On the Big Terrible Thing
Matthew Perry's memoir, and the impossible math of mental illness
Nobody knows whether he’d relapsed before he drowned; regardless, it can be said that the book, despite its heartfelt attempts to convince author and reader alike that better days are ahead, was haunted by the specter of what was coming. Over and over he wrote about his terror of loneliness, the people he’d hired to evade it, the family members that kept vigil during a coma brought on by side effects of opiate abuse. I’m not usually one for celebrity memoirs, not being overly interested in bold-name gossip—if I were, I’d be nose deep in Barbra Streisand’s thousand-page tell-all by now—but the book’s renewed prominence after his untimely death pushed me into morbid curiosity.
I grew up with Friends, even on a strictly religious household’s severe TV diet; the wafer-thin actresses in their ‘90s and early-oughts fashions, the laugh track, the gargantuan apartments gave me a false but reassuring sense of what life in New York could be like. (In the ten years I’ve lived here, working as a journalist, I’ve found it to be a lot grittier and weirder). Chandler Bing—and Perry doesn’t work overly hard to separate himself from the character—was just one more attractive fixture in a world whose half-assed little laughs matched its vision of New York, the streets so clean they seemed power-washed, the women with perfect highlights and eyebrows thinner than sliced red onion. Perry was dying inside the whole time, filmed an iconic wedding scene then got driven back to rehab. You could track his progress as an addict, he wrote, by watching the show: if he was fat he was drinking; thin, on pills; goateed, lots of pills.
It had taken me a while to realize what was happening. At the start, I'd been taking something like twelve a day, and then went cold turkey one day, and felt absolutely terrible. Something's really wrong with me, I thought, but I kept going and kept going. I'll finish the season of Friends and then I'll get treatment for this.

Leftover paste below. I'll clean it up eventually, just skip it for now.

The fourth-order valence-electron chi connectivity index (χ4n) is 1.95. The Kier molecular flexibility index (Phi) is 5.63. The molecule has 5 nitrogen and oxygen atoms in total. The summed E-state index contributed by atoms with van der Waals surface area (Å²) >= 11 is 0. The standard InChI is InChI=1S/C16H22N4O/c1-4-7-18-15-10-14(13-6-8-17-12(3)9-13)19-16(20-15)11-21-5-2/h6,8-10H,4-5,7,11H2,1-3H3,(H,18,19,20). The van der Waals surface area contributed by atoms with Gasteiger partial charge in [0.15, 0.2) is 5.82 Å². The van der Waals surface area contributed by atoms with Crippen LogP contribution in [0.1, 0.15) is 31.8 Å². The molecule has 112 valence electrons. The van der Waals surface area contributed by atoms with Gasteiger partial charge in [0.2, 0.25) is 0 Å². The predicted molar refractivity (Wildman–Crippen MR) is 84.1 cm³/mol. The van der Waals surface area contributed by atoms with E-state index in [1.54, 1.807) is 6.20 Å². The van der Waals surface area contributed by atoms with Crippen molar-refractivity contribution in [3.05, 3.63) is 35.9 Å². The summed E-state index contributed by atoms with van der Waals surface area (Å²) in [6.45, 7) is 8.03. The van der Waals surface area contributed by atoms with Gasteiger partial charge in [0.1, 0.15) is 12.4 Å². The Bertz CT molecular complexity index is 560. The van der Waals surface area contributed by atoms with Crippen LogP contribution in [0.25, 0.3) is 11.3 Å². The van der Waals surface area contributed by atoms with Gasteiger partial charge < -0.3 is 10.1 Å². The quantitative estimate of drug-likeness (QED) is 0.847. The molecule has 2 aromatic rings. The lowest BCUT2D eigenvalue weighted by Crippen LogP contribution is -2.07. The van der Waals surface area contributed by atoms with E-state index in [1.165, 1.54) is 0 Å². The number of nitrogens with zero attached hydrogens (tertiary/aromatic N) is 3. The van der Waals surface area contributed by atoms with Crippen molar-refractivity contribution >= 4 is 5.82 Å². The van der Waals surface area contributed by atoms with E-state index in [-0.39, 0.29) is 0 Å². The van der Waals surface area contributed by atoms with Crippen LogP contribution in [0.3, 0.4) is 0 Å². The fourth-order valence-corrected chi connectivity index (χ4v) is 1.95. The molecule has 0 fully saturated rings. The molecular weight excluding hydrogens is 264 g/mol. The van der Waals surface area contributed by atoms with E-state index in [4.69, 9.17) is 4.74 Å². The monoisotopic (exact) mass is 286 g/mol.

Reading it makes you ashamed to have been morbidly curious in the first place; it’s raw and repetitive, half something that feels like a rehash of thousands of therapy sessions, half startling, braggadocious and painfully optimistic. He never stops hoping for a child and for love, despite recounting all his disasters in the latter area.
But what sounded a gong in me, reading that book, was the math.
After getting hooked on opiates, Perry delves deep into what he terms the mathematics of addiction. He needs a certain amount of pills—55 Vicodin, at one peak—to keep from getting sick, and much of his day was devoted to getting them, whether visiting real-estate open houses and peeking through the medicine cabinet, or making drug deals, scoring on an endless tally. At a certain point it becomes not about being high but about not being sick with withdrawal: the fear of that sickness drives him through the labyrinthine effort it takes to obtain the substance, making deals with himself, and with others, the whole time.
It felt familiar to me, though I’ve never been an addict in the sense Perry was, in the sense that makes you wake up unclear about what happened the day before on a routine basis, in the sense of abusing internal organs to the point of their failure. I am on benzodiazepines, but do not use them except in routine therapeutic contexts, at regular intervals, and taken alongside a multivitamin and an antidepressant. Should I ever write a memoir, it wouldn’t join the blazing Leslie Jamison genre of addiction chronicles. I am just very crazy, and I know the math of fear extremely well. As an agoraphobe my entire life is about avoiding getting sick—not Vicodin-withdrawal sick but sick, brain-sick, sometimes body-sick, because a brain crazed on fear gets the whole gastrointestinal system involved in the process. And I know the math of despair, too.
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Some of that math is precisely about avoiding substances. Alcohol loosens the ever-present rope harness of anxiety, lets me breathe, and I avoid it not out of self-punishment but because the sloppy, loving, spendthrift self I become is someone on temporary reprieve. The hangovers are punishing and bring renewed anxiety, but I crave the freedom a bottle gives me too much to indulge it more than once or twice a year. I can’t stop at one. Or two. Or three. So for the most part I turn away. When I turn toward the bottle it’s once, and it stops. Because I want to be normal, more than anything, not sappy and happy and clumsy and slurry. Because I want to be normal and loved.
The math of addiction is mostly focused on retaining a basal homeostasis, a normalcy. Every day since I was diagnosed with panic disorder in 2010 I have craved that normalcy; moreso as it got worse; harder and harder with a dilithium-core yearning I’ve wanted to be normal, even just for a day, since my horizons have shrunk into agoraphobia. And that yearning expresses itself in perpetual, mephistophelian deals with the inner devils.
Can I walk just a little further?
Can I get to where I need to be, where someone needs me?
Can I meet a friend?
Will I destroy this friendship, subtract this person, as so many others have been subtracted?